Syncing for Success: The Second Development and Finance Symposium
At the second Development and Finance Symposium, the balance between finance and development attendees was nearly equal (46 percent finance; 54 percent development), showing that both departments were more eager and keen to sync-up than ever.
Co-sponsored by AFP and the Center for Philanthropy and Nonprofit Leadership at the Susanne M. Glasscock School of Continuing Studies, Rice University, the event brought attendees together from 15 states, two countries and two very important, yet different departments. The conclusion? They want MORE—more partnership, more education, more syncing.
Angela Seaworth, ACFRE, director for the Center for Philanthropy and Nonprofit Leadership at Rice University talks about the 2014 Development and Finance Symposium—the importance of the event, and ultimately the importance of the relationship between CFO’s and CDO’s.
Samantha Inman, accountant with the Family Service Center Illinois, and Brooke Thomas, development specialist, also with the Family Service Center Illinois, came to the Development and Finance Symposium with one hope: to create a better working relationship between their departments.
“We understand the importance and efficiency of a finance and development team that works together,” agreed Inman and Thomas. “This symposium was a great resource to help us better corroborate and work in sync.”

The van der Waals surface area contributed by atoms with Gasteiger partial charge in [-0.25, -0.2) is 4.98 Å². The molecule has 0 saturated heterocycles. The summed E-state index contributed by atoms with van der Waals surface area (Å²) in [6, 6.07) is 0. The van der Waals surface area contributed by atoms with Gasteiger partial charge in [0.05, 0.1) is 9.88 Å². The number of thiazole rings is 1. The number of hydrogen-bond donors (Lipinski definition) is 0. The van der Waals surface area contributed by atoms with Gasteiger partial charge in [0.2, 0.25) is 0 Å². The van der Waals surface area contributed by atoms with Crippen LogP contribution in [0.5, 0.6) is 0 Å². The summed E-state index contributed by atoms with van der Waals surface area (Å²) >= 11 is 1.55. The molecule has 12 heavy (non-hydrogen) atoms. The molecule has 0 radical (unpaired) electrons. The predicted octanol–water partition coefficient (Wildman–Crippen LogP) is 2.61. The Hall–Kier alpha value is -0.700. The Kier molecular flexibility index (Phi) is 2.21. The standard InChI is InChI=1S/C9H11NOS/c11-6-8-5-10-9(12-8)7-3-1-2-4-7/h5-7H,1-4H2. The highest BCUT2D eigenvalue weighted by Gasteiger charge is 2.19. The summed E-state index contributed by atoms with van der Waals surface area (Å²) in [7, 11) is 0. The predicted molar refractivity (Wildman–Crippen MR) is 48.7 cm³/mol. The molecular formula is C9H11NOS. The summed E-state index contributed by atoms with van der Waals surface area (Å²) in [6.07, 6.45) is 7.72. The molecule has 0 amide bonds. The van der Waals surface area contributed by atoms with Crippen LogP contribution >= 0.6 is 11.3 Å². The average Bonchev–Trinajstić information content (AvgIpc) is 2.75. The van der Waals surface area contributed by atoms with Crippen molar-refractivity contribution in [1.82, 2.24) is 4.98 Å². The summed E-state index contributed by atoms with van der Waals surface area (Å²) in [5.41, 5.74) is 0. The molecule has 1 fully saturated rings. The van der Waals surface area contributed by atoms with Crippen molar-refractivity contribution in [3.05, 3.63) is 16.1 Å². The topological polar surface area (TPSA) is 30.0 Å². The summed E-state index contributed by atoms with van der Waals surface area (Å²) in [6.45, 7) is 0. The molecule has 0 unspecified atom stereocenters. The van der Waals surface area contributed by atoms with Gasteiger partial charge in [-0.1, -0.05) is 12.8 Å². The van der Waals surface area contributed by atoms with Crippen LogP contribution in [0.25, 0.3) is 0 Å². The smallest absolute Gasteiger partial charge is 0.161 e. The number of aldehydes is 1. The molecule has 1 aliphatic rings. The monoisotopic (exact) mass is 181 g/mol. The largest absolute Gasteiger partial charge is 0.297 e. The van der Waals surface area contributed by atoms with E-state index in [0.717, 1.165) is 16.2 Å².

Sending one without the other would still be beneficial, but having both a finance and development officers at the symposium gives a sense of teamwork. Touching base between sessions and debriefing on each person’s perspective of the session helps to give a broader perspective of both the finance and development aspects. What did each learn from the session? How will they take that back to their office? Now, how can we work together on those actions? You leave the symposium with a plan—a joint plan.
Understanding Finance in a Development World
Inman, the finance representative, set out on the search to find a better way to manage communication between the development office and finance office, and to have a deeper understanding of the development office as a whole. What she found through the symposium was that everyone needed to be involved in the process of grants and fundraising—especially finance.
“Chief financial officers and chief development officers may count money differently, but we need to respect each other and trust each other,” says Inman about her learning from the symposium.
Fellow attendees also felt the notion of trust and its importance between the two departments. For the finance attendees it was extremely helpful to hear their development officers speak in sessions about their roadblocks at work. Getting the development professional’s perspective that the finance professionals don’t get to see every day, and having a third party mediator (the speaker) help to mend the roadblocks, was almost like finance-development therapy.
Speaking the Same Language